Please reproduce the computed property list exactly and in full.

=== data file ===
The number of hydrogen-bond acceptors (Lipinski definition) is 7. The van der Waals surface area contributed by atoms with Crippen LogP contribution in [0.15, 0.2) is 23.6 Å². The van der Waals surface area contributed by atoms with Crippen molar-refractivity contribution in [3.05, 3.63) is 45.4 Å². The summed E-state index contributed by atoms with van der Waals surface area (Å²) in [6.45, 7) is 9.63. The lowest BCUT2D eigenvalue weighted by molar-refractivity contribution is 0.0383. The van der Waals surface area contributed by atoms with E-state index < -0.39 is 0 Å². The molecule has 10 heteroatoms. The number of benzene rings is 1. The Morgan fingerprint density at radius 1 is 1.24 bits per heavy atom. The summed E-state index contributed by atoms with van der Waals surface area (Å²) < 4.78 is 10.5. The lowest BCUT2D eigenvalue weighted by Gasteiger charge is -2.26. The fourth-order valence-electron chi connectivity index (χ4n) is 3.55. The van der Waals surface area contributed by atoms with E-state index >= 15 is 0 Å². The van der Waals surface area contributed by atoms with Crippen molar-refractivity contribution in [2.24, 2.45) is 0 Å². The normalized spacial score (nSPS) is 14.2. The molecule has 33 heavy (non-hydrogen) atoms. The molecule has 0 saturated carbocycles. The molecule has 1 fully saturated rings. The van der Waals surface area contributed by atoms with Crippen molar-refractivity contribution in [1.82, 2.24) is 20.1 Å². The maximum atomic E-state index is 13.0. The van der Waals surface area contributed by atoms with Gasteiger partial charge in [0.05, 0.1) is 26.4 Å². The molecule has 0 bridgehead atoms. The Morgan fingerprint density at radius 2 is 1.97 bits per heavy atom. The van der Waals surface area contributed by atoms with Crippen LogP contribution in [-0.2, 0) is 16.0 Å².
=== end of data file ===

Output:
The number of hydrogen-bond acceptors (Lipinski definition) is 7. The van der Waals surface area contributed by atoms with Crippen LogP contribution in [0.15, 0.2) is 23.6 Å². The van der Waals surface area contributed by atoms with Crippen molar-refractivity contribution in [3.05, 3.63) is 45.4 Å². The summed E-state index contributed by atoms with van der Waals surface area (Å²) in [6.45, 7) is 9.63. The lowest BCUT2D eigenvalue weighted by molar-refractivity contribution is 0.0383. The van der Waals surface area contributed by atoms with E-state index < -0.39 is 0 Å². The molecule has 10 heteroatoms. The number of benzene rings is 1. The Morgan fingerprint density at radius 1 is 1.24 bits per heavy atom. The summed E-state index contributed by atoms with van der Waals surface area (Å²) < 4.78 is 10.5. The lowest BCUT2D eigenvalue weighted by Gasteiger charge is -2.26. The fourth-order valence-electron chi connectivity index (χ4n) is 3.55. The van der Waals surface area contributed by atoms with E-state index >= 15 is 0 Å². The van der Waals surface area contributed by atoms with Crippen molar-refractivity contribution in [2.24, 2.45) is 0 Å². The normalized spacial score (nSPS) is 14.2. The molecule has 33 heavy (non-hydrogen) atoms. The molecule has 0 saturated carbocycles. The molecule has 1 fully saturated rings. The van der Waals surface area contributed by atoms with Crippen molar-refractivity contribution in [1.82, 2.24) is 20.1 Å². The maximum atomic E-state index is 13.0. The van der Waals surface area contributed by atoms with Gasteiger partial charge in [0.05, 0.1) is 26.4 Å². The molecule has 0 bridgehead atoms. The Morgan fingerprint density at radius 2 is 1.97 bits per heavy atom. The van der Waals surface area contributed by atoms with Crippen LogP contribution in [-0.2, 0) is 16.0 Å².